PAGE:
It's a hill, a home and soon, a highway. The hillocks of Bukit Brown and their glorious dead, entombed in the shade of sprawling figs, will soon give up the ghost to a more unforgiving spirit, one that has consumed worlds of memory for more than half-a-century and shows little sign of satiety. The same relentless appetite for suburban progress has devoured burial grounds in the commercial heart of an island that very quickly ran out of space for the dead and sought instead to carve out eternal homesteads on rural fringes inhabited by forgotten souls.
Jewish memorials once occupied the strip of a mall, but were twice evicted by the demands of planners who probably could not imagine how old stones could add value to a city that cannot stop shop. Tiong Bahru, Bishan, Ngee Ann City, Velocity Novena and a number of Balestier Road's side lanes were the erstwhile resting places of migrants from China's coastal provinces who plotted for their bodies the peace denied their mortal years. Few today mourn the conversion of these cemeteries into flats and fine new towns, though some still begrudge the loss of a lovelier green lung that provided a haven for migratory birds and bold mariners who inspired tales of scandal on the high seas.
The end of the road is also drawing near for the great and the good who lie in Bukit Brown, whose remains are guarded by turbaned sentries and dogged by celestial beasts. The grounds saw life as an enclave for a Hokkien clan, but were later appropriated to serve as a municipal solution to land constraints. It was a compromise that plagued the best minds of the colony and pleased few of its intended beneficiaries, for the cemetery's sense of space catered more to the sensibilities of British administrators than the demands of geomantical prescriptions. Only when by-laws were amended to permit upgrades in post-mortem housing dimensions did Bukit Brown enjoy the patronage of the city's Chinese dignitaries.
Be it the soil or other sources of nourishment, the trees that line the paved lanes of the hill display a rare exuberance in the span of their canopies and the general unruliness of their boughs, which threaten to engulf smaller paths with no end in sight save the barks of graveyard hounds. Vales of unmown grass and overgrown shrubbery form gaps that tantalise those who seek the shine of undoemesticated eyes. Gaudy cultivars more often stunted in pots attain here the heights of their ancestors and harbour on their arms small bats, shy owls and sleeping birds. Other, landlocked, creatures from the forest across the road have also encroached into this necropolis, and add a wilder dimension to this dead neck of the woods.
Our visit was perhaps a little too early, for neither paw nor hoof were apparent in the shadows behind the tombs by the track. The evening was also punctured by the occasional din of vehicles that had rolled through the gates to investigate the mysteries of a paranatural territory. Nightjars, too, flocked to the barren warmth of the narrow road, where they held their ground until one breaches their comfort zone and the bird wings it to higher haunts. Others perched, eyes agleam in the glare of harsh torches, on the markers that declare the fecundity of the deceased or depict parables of displaced piety. Countless dots of reflected light, the ocelli of omnipresent spiders, beamed from the vegetation that surrounds each grave and from the bark of unkempt trees, suggesting to the urban ecologist the presence of a substantial population of arthropod prey in these neglected parts. Katydids and crickets sang from the safety of broad leaves, while a pair of moths danced above a solitary crypt, their wings squeaking with sexual excitement.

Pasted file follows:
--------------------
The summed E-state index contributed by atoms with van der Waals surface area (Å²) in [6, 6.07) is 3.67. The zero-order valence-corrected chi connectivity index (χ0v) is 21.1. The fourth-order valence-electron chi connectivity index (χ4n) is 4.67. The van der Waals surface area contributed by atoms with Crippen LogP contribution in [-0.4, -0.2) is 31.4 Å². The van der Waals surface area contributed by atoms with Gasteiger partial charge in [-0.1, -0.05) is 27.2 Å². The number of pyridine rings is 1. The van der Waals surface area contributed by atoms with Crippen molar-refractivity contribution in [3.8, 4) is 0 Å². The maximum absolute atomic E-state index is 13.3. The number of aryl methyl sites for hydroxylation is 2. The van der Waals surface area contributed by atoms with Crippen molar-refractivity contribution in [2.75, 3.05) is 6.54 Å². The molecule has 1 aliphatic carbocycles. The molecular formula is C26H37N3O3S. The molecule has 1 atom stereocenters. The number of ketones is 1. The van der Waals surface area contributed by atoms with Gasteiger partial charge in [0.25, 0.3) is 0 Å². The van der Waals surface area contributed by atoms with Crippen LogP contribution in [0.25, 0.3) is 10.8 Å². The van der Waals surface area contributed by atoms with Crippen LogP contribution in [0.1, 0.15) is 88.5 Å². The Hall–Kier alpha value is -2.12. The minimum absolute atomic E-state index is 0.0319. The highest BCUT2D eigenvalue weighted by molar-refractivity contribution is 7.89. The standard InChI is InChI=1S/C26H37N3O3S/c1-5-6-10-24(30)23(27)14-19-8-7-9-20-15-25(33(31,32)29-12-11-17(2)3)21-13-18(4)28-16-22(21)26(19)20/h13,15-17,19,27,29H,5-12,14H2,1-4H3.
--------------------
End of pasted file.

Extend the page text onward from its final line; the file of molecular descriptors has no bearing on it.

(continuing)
On the ground amid the damp grass bordering the road were anurans of disturbed habitats, each occupying the nook of its species. Banded bullfrogs, chubby microhylids with pretty stripes, supped from columns of sleepless ants. Four-lined tree frogs clung to thin blades as they awaited passing prey. Asian toads and field frogs foraged under the cover of creepers, the latter leaping into rank invisibility when alarmed while the former creep off with the confidence of paratoidal defences. There were signs of other, tinier, amphibians, but these peepers threw their voices into an air of disarray and discouraged the invasion of slopes with little to distinguish between ground and grave.
Serendipity beckoned from a denser portion of the hill, where a colugo was spotted in the act of reclaiming the upper layers of a woodland deemed too precious to waste on native wildlife. Sap and succulent shoots sustain these gliders which have conquered a near-unassailable niche in Sundaic tree-tops only to swing to a halt on towers that bite at the edges of unbuffered jungles.
At the base of another tree, we found a rainbow serpent. A sinuous spectrum of shifting colours, the snake appeared to be hunting under a patch of broken boards. Interrupted, it wormed its way out of my hands and into a hole obscured by extinguished sticks of joss. A small skink also emerged from the fray, the probable quarry of the larger reptile, which is said to be not uncommon but seldom seen due to its fossorial habits. By then, the evening had faded and a new day was brewing in a corner of the city that has so far, but not for much longer, eluded attempts to shatter its tranquility and exhume what remains of the bonds that tie these tombs to those who fear for a future without a past.